My client, Jessica, worked in retail for the month of January last year before she was diagnosed with stage 2 breast cancer. Jessica was a planner by nature and was trying to put her financial life back together after divorce. Her separation agreement entitled her to a fifth of her husband’s income as alimony payments for a handful of years until he was old enough to receive Social Security. Jessica had limited retirement savings and so decided to live off her alimony payments and save her modest retail income into her 401k plan so it could grow tax deferred for her senior years. She managed to save a total of $500 before her devastating diagnosis.
After surgery and several bouts of chemotherapy, Jessica is now in remission and has regained her strength. But IRS rules have discriminated against her and have left her paying far more in taxes than she would have had she not been stricken with cancer and had been able to continue working. Because Jessica worked for an employer that offered a retirement plan, she was disqualified from contributing to a tax deductible IRA (Individual Retirement Account) even though she worked for less than one month of the calendar year and contributed only $500 to a 401k plan. This is because her ex-husband, a highly paid executive who earned more than $400,000 per year, paid Jessica $80,000 in alimony payments and so Jessica’s income exceeded IRS IRA deduction limits. Had she not been eligible to contribute to an employer plan, she would have been able to contribute $6,500 to a tax deductible IRA.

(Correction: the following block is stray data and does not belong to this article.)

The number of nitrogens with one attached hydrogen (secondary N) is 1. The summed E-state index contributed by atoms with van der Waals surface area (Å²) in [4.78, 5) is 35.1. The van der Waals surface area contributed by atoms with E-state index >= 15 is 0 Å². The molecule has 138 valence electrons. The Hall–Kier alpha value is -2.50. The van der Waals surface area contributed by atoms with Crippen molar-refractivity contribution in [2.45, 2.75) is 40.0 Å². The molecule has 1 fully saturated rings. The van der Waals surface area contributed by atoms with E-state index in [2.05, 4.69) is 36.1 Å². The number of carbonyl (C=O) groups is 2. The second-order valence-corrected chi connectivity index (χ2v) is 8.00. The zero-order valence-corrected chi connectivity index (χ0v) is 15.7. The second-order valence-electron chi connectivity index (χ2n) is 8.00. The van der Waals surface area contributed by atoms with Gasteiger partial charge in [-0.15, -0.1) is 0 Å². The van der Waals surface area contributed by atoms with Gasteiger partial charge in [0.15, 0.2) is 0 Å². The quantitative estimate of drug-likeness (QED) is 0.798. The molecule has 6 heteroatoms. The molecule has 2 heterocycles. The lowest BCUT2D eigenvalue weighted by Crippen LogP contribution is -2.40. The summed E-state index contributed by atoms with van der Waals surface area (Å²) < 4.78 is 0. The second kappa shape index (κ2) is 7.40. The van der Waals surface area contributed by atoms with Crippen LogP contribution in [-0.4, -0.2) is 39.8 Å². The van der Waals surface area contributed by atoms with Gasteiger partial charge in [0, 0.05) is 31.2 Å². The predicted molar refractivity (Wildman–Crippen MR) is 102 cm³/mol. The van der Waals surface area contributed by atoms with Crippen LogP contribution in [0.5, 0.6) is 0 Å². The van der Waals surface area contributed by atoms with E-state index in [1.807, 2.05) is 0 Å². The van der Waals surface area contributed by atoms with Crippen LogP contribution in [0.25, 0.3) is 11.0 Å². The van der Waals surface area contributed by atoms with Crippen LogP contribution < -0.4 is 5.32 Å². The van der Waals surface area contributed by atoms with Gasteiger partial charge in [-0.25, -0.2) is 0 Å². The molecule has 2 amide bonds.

Meanwhile, Jessica’s ex-husband, Jack, the high earner, has no income restrictions on participating in his employer’s 401k plan. So while Jessica could contribute only $500 to her 401k with no ability to contribute further to a deductible IRA, Jack and his generous employer could contribute up to $59,000 to his 401k plan, according to 2016 IRS limits.
I have been a financial planner for over twenty years. But no matter how many times I mull over the inconsistencies of retirement contribution limits, I cannot follow the logic of why some people are so restricted by the rules and others are in effect given massive taxpayer subsidies. Is tax policy supposed to incentivize people to save for retirement? If so, why not give Jessica the same rules as Jack? Or is our tax code supposed to collect the maximum income tax per earner in accordance with our progressive tax system? If so, make Jack pay income tax on all of his income with only minimal deductions, the way Jessica has to.
Retirement planning is dull and complex. But these rules matter and we have to pay attention because women have been receiving the short end of the stick for a very long time. For example, a recent Vanguard study found that men have average employment retirement account balances that are 50% higher than women’s. This statistic would grow if IRA balances were factored in.
In other words, men are receiving income tax deferment or, to put it more bluntly, tax subsidies, at a 50 percent higher rate than women. In our example above, while Jessica managed to defer about $100 of taxes from retirement contributions in 2016, her ex-husband deferred more than $20,000 of taxes ($59,000 of retirement contributions times an estimated 35% combined federal and state income tax rate).
The truth is I do have a pretty good idea as to why our retirement system is so illogical and regressive. It has to do with who is at the bargaining table when rules are lobbied for. I think it’s safe to bet that high earning executives have their interests represented and people like Jessica, who make a modest wage but need a secure retirement nonetheless, have no voice in the process. Let’s give Jessica voice.